Letter from Nauvoo—Course of the Mormons.
Correspondence of The Tribune.
NAUVOO, Jan. 14th, 1846.
Since our publications have ceased in this city, preparatory to our departure to the West, many evil-designed persons have taken this opportunity to slander, misrepresent and falsify our views, in-tentions and designs. Some have even affected to be our friends and partial advocates of the Mormon doctrine, that they might be the more successful in raising an influence and a storm against us. I will now give you some of our views and designs.
The letter purporting to be written by Mrs. Em-ma Smith, and published in " The Sun," renouncing the religion of her husband, is a hoax and a base forgery, notwithstanding its genuineness was vouch-ed for by Gen. James Arlington Bennet. There are many things in the letters of that gentleman that are extravagantly wild, foreign from our designs, and some things that are false. His productions have evinced an extravagance and vanity that will never render him eligible to a very high station in the Mormon Church, should he think to aspire af-ter it.
Should we settle down in the Western wilderness where there is no established Government, we should have to govern ourselves, or go ungoverned until some Governmeat should take us in. Should we settle where there is an organized Government, we intend to support that Government. We are Americans by birth, and, consequently, by choice ; and if we can have equal advantages with other citi- zens, we want no other wordly Government. We consider it the best Government of any nation in ex-istence, if its laws can be administered impartially. We shall ever desire to live under it if this can be the case. Some of the last instructions given us by our martyred Prophet concerning the Indians, were, that we teach them to be at peace among themselves, and also to be at peace with the "white man"—to cultivate the earth, and to become civilized and in-dustrious. We consider it for our good and also for theirs to abide his instructions, and we have no dis-position other than to do it. We hope to live long enough to prove to the citizens of these United States that the tales told by evil-designed persons about our tampering with the Indians to the detri-ment of our country, are wicked and false.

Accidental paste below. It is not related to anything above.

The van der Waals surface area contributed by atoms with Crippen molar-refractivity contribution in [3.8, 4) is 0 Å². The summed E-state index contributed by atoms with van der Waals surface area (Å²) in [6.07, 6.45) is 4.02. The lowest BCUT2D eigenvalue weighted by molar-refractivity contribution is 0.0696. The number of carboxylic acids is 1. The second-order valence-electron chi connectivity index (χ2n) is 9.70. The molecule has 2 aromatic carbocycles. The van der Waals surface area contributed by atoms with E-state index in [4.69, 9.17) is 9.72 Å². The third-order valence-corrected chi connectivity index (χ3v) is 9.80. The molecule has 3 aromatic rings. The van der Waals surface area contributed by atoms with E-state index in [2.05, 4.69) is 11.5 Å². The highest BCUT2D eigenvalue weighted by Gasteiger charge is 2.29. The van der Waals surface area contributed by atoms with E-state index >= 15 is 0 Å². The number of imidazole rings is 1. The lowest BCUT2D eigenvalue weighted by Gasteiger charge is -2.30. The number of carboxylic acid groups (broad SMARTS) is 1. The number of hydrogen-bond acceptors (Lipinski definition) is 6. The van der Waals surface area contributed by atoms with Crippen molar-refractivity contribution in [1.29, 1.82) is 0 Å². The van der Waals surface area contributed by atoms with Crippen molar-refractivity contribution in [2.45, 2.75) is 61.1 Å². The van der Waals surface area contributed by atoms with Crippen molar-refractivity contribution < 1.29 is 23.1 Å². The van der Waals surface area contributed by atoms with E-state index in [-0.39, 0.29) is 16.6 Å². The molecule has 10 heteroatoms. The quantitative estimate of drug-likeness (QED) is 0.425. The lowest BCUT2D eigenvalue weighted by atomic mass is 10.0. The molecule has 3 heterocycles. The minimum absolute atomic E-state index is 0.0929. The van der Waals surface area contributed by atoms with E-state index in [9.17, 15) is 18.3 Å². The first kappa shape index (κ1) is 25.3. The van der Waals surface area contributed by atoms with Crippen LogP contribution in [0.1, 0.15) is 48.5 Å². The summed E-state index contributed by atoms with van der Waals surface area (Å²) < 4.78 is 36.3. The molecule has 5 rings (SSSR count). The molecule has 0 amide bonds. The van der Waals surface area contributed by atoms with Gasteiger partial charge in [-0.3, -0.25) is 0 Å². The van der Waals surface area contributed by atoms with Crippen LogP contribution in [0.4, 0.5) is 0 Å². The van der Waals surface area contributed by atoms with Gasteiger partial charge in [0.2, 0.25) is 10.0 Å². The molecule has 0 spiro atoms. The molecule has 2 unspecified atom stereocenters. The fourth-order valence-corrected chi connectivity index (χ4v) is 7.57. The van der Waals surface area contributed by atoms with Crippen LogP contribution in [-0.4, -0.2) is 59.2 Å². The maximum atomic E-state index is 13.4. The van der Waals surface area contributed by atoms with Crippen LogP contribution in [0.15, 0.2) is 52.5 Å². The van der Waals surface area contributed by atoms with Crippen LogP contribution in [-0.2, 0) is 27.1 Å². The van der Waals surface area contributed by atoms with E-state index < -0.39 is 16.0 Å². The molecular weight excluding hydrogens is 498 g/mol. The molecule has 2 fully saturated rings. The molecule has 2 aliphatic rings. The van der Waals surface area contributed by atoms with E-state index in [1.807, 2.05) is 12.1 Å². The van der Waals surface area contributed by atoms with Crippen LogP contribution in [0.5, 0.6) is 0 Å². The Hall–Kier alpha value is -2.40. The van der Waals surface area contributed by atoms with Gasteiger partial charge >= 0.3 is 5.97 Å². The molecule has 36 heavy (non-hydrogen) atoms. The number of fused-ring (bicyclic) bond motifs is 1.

We have repeatedly told the people of this coun-try that judgments and afflictions awaited them be-cause they have persecuted and killed the Saints and Prophets, and no man layeth it to heart, but all think they have done God a service. Now, should any ca-lamity come upon the people by our hands, they would say that we had done it and not the Lord, which would operate against us instead of in our favor. It is my wish that no evil may come upon our nation by Mormon influence over any human being. But if evil and calamity come by other hands and by other influence than ours upon the country, they may then say what they will, but we are clear. I say again to the American people, as an humble watchman, that trouble is near your doors. It will come suddenly. Oh famine and sword ! Would to Heaven thou hadst never been commissioned to visit our country and blast many of our prospects! Oh persecution by fire, by muskets, and sword!! Would to Heaven thou hadst never provoked, by thy cruel-ty, the Omnipotent Jehovah who holds the destinies of nations in his hands, to visit thee in wrath and in his sore displeasure !!
We design to go and settle in some distant valley, and let the Lord fight our battles and redress our wrongs. None need fear that we shall ever take part against America. We do not intend to do it.—But it is our faith that God will do all things right; and should our services be required, we should not like to back out from the service of our Country.—We trust in God for salvation. We wish our Coun-try no wrong. But our prayer is, that truth may be exalted, mercy flourish, and justice be establish-ed throughout the earth.
Respectfully, your obedient seruant,
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